Our work in action.
Expedition 1 – Homeless Children Inner City Utah
Starting March 12, 2014 Karen and I began an 18 month volunteer post serving the homeless children of the Inner City of Salt Lake City, Utah. Home of the 2002 Winter Games, Salt Lake City and the surrounding area is home to one million people. A conservative area with a fairly religious temperament that permeates the population, not the type of place you would typically expect to see a large homeless population. Because of our background we were assigned to work with the children of the chronic homeless. To our surprise we discovered that there are nearly 5,000 homeless children in Utah under the age of 15. Surprisingly there are over 2.5 million homeless children in the United States with 50% of them younger than six years of age. In the world as a whole there are an estimated 100 million with 250,000 children dying weekly from disease and malnutrition. An estimated two million children are sexually abused through child pornography. WOW! These statistics made Karen’s and my assignment seem like a pleasure.
By the nature of their situation, all of these children fall way behind in academic and social areas, with a high majority dropping out of school before graduating. These “children at risk” are very resilient. If given half a chance they can succeed. But left unattended, they potentially develop the habits of the adults surrounding them and become the criminal, drug abusers and vagrants of tomorrow. Homeless families are constantly on the move, sleeping in camp sites, shelters, on the streets, or in cars shifting from one temporary setting to another. Homelessness is hard on the parents but it is devastating for the children. This is especially true when considering the challenge of competing in a normal classroom setting. This culture presents a total loss of a sense of place, belonging, community, friends, all the elements necessary to healthy child development and school success. Jobs, housing, food, counseling, therapy and health care can change the lives of these parents and in turn correct the path of the children.
Our role to work with homeless families was to assist the children in our assigned areas to advance to the next level in school. We identified 14 children at risk ages 5-13. Of immediate concern were two young girls who had fallen way behind and were definitely not going to pass to their respective next grade levels. After an assessment, we concluded that there was nothing cognitively or developmentally holding them back, rather it seemed to be a complete lack of home support necessary to support them in their homework. They were both totally lacking the requisite skills in reading and math specifically. To add to the mix was their younger five year old brother who didn’t speak and wasn’t yet potty trained. It was discovered that their mother was in and out of drug rehab and sold herself for drugs. The father was a good man but being illegal, was not able to maintain consistent employment. Is it any wonder that the girls had trouble succeeding at school? After consistently meeting with the girls over a six week period in formal tutoring sessions, we were able to help them catch up to the rest of their classmates.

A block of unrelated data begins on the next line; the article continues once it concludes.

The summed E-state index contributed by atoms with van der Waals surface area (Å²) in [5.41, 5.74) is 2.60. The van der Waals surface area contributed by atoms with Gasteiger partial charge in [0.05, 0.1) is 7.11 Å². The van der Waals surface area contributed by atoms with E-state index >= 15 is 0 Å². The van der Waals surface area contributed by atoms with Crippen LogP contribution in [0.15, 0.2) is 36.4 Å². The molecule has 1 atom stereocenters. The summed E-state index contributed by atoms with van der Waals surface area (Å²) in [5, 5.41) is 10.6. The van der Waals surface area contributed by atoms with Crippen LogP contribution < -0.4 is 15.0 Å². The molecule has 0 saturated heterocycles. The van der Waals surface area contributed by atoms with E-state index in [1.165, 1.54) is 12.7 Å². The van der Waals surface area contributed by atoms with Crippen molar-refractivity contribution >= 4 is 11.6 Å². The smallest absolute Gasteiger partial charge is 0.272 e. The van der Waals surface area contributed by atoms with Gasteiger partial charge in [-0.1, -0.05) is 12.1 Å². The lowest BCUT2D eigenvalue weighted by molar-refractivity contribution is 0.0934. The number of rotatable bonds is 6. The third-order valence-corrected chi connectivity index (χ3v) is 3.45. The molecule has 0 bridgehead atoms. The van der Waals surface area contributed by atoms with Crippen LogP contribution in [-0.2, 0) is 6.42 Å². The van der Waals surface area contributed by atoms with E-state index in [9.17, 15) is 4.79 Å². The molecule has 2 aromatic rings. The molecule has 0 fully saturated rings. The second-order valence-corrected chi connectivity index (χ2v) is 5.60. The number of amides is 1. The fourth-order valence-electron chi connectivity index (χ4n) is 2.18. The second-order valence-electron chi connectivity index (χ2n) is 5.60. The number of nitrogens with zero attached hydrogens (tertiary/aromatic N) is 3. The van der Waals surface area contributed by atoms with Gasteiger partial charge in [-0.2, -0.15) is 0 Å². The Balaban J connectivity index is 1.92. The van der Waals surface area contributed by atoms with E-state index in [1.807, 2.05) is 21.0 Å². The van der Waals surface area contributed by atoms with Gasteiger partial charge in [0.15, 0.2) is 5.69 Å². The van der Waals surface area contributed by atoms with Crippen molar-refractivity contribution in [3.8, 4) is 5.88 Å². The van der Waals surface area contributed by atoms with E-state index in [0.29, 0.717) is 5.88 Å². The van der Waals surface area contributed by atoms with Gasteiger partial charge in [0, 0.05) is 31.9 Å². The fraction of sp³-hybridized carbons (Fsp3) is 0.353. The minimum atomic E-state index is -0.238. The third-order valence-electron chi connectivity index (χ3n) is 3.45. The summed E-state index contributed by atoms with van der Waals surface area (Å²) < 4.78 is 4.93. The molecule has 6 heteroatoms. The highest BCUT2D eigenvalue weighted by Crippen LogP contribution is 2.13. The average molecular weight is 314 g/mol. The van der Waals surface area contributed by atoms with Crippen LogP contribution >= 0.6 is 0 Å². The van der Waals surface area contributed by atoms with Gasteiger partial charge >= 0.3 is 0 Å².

They advanced as required and appeared more mature for the sacrifice. Over time our little group was expanded to include a broad variety of children varying in age, but all struggling with similar issues. Soon the group became a social network providing mutual support to one another regardless of age. Due to the common circumstances and intense desire to “fit in” this group setting began to fill in for the home life they all were missing.
Another example which strikes my attention was a five year old boy, half way through kindergarten and only he only knew three uppercase letters. His brother had repeated kindergarten the previous year and so it was expected that he would follow suit. Within three months of Karen working with him four times a week for 20 minutes each time, he began to show remarkable improvement and within the year was fluently reading 80 words/minute. As it turned out he was an amazingly bright child but due to low expectations he would have been more than content to just follow the path of his brother. After our intervention, he began an avid reader and surpassed the skills of his brother.
All the children we had the opportunity to work with were delightful children but surprisingly Karen and I came to the conclusion that across the board, all these children lacked common gratitude. It shocked us at first but soon we realized that as the children of the generational poor most of the things they had were given to them. Living in this world of handouts and entitlements, as bad as their environment was, they all had come to the point that they seemed to expect help.
This made us both quite uncomfortable. We realized that beyond the basic skills of math and reading which we were fostering, there was a complete lack of community values and societal virtues. These historical standards of society appeared to be totally missing from their development.